A LIFE'S ESSAY: Celeste Loughrey and the Scarborough doughnut shop

Celeste Delaney-Loughrey editor@cbncompass.ca
Published on August 26, 2014
Celeste Loughrey

Even though I was born in Toronto, I hardly remember anything about it when I left at the age of almost two.

When I was 18 going on 19 (25 years ago), the time came to return to the province of my birth. I wasn’t so much looking forward to it as I was to leaving "stuff" behind.

We drove to Toronto. It was in April so the weather wasn’t that great. My uncle who made the drive with us was a "gassy" sort of guy, so I was always cold on the journey because the windows had to be put down most of the way, if you know what I mean. When we made it to the big city, it was like a whole new world. Highway 401 was an experience, nothing compared to our Trans-Canada Highway when we drive into St. John’s from "around the bay."

When we arrive to our destination in Scarborough, another one of my uncles is already there with an apartment for us all. We bring in our suitcases and have a bit of a rest before he offers to take us out to lunch or dinner. We drive to a small plaza with stores and restaurants and such.

We walk up to what I think is a restaurant and where he wants to take us but it was closed; thank goodness, because it was a "Gentleman’s Bar." Not that there is anything wrong with that, but that is not something a girl from Newfoundland would do.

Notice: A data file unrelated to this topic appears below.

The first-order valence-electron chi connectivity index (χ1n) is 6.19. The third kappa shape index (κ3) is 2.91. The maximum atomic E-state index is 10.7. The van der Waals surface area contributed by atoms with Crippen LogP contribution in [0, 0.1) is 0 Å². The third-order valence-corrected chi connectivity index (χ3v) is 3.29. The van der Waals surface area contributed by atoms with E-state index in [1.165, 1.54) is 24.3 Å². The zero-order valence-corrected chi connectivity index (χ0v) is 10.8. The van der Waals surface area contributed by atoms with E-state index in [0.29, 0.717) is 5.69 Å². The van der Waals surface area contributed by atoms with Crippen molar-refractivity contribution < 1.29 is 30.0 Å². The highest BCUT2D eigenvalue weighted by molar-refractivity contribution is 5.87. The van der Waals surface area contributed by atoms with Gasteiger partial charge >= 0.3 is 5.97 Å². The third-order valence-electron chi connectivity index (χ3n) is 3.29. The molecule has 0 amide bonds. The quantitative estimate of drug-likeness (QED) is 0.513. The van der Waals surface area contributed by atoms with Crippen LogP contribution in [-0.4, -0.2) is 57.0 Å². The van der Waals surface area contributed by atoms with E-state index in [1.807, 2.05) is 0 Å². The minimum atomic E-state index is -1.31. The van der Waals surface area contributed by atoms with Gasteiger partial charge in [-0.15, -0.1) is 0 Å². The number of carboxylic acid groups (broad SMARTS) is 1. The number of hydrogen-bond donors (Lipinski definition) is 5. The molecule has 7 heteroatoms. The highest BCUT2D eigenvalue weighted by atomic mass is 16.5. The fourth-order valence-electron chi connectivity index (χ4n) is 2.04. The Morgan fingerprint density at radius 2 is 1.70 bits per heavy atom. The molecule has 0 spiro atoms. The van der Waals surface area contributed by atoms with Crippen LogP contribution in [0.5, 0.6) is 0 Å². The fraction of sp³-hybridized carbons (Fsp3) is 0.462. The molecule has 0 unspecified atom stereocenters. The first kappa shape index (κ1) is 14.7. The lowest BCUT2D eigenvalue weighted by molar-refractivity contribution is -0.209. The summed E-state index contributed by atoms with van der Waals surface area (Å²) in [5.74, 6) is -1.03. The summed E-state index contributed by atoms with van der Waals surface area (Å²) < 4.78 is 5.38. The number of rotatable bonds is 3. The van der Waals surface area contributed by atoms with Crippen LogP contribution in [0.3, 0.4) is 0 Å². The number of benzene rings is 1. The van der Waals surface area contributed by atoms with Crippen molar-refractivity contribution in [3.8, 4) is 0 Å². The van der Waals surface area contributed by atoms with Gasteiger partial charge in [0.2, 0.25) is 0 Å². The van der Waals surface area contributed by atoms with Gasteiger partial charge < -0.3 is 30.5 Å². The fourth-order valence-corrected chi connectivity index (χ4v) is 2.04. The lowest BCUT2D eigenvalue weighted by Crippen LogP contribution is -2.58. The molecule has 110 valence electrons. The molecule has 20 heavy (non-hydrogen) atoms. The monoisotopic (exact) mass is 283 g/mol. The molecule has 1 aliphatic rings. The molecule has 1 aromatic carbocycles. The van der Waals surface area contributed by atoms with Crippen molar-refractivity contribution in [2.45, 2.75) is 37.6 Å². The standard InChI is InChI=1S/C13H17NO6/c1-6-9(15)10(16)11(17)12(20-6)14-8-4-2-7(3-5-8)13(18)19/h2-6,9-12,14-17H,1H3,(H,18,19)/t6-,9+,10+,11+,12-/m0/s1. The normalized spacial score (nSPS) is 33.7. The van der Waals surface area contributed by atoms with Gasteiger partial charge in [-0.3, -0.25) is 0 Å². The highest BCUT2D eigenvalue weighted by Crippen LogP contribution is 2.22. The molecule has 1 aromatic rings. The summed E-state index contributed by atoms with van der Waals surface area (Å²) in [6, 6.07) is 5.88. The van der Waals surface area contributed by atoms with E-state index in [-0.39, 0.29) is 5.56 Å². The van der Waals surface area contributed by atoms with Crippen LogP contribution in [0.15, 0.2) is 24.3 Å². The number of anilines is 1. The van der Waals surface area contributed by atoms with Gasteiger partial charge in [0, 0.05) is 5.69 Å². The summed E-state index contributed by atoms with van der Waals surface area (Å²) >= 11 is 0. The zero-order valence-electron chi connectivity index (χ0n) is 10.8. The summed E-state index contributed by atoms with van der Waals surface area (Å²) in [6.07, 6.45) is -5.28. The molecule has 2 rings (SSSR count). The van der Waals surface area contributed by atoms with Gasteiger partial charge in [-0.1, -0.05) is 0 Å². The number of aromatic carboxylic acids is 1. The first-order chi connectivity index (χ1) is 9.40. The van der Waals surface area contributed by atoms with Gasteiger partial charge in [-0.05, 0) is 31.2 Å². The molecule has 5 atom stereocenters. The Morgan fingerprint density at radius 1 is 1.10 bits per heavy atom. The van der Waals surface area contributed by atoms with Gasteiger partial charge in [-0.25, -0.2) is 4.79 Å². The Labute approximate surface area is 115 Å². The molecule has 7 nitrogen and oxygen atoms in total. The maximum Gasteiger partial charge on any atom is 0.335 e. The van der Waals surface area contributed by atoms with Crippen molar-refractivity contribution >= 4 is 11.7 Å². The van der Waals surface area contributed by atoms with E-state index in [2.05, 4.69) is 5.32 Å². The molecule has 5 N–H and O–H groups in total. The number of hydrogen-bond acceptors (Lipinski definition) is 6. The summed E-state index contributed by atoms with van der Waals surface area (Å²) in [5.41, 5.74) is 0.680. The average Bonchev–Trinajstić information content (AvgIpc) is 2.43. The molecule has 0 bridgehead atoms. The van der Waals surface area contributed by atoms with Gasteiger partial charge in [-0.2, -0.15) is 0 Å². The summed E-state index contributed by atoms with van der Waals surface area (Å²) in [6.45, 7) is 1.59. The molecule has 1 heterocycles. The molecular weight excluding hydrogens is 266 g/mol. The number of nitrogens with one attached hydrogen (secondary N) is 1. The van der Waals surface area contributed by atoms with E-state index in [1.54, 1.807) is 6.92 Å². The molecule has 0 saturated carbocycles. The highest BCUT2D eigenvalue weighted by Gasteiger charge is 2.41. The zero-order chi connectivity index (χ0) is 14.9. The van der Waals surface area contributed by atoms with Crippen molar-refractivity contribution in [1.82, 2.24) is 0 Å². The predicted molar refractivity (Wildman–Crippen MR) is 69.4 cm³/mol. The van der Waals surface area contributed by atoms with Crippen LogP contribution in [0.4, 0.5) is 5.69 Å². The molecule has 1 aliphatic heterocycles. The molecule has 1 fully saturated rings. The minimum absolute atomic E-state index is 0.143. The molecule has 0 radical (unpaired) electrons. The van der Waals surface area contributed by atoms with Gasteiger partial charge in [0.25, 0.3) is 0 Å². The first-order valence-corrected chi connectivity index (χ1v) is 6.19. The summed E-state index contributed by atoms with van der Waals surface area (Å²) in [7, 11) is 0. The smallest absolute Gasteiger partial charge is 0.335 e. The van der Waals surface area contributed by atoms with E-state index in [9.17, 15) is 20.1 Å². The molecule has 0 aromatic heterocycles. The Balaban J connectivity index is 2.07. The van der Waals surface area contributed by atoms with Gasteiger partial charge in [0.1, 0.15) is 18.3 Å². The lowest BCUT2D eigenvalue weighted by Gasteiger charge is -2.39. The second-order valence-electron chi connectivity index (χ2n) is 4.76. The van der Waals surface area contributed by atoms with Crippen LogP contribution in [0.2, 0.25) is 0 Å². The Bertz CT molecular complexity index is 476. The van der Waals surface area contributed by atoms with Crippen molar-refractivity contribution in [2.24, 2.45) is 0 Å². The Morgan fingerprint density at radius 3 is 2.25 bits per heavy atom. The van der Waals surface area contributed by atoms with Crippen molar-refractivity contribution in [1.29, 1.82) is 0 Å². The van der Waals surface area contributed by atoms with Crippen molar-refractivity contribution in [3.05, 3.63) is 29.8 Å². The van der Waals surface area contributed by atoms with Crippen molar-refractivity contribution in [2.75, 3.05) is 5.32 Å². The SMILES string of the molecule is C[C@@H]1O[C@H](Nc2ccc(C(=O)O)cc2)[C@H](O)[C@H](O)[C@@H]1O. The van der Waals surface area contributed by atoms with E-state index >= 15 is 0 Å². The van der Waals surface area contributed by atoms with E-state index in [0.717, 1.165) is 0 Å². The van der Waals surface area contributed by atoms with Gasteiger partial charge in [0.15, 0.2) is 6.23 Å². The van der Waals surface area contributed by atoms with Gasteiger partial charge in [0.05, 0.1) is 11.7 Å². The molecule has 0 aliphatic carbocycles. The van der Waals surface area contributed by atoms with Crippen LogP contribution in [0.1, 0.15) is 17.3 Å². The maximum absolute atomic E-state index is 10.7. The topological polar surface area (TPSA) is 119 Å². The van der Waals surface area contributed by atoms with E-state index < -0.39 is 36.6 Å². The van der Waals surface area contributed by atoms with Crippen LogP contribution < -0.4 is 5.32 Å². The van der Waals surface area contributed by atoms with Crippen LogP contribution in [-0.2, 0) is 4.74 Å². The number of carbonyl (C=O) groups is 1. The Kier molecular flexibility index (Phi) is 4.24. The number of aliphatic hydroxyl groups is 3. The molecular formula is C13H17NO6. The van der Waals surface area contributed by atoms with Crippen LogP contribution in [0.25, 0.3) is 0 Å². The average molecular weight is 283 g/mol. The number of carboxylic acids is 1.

The next day my uncle took me along Lawrence Avenue to see if there were any "Help Wanted" signs. I went into many places that day with no resume or anything; back then it was more filling out job applications than dropping off resumes. We did this a few more days and on the fourth day, I had an actual job; night shift at a local doughnut shop. I have to say I despised that job and even though I was scared and afraid, I stuck with it until I found something better a few months after.

I used to come home in the morning, while everyone was either going to work or already at work, and cry. I met all sorts of characters at that shop on the night shift, but it did prepare and strengthen me for the real world. To this day I can’t really eat a doughnut, which isn’t necessarily a bad thing.

A few months later I found a great job and 25 years later I’m still here — Hallmark Canada.

I’m sure my experience is similar to many other young Newfoundlanders who came to Toronto to work back then, but I always look back at it fondly because it helped shape who I am today.

— Submitted by Celeste Delaney-Loughrey, a former resident of Northern Bay. She now resides in Ajax, Ont.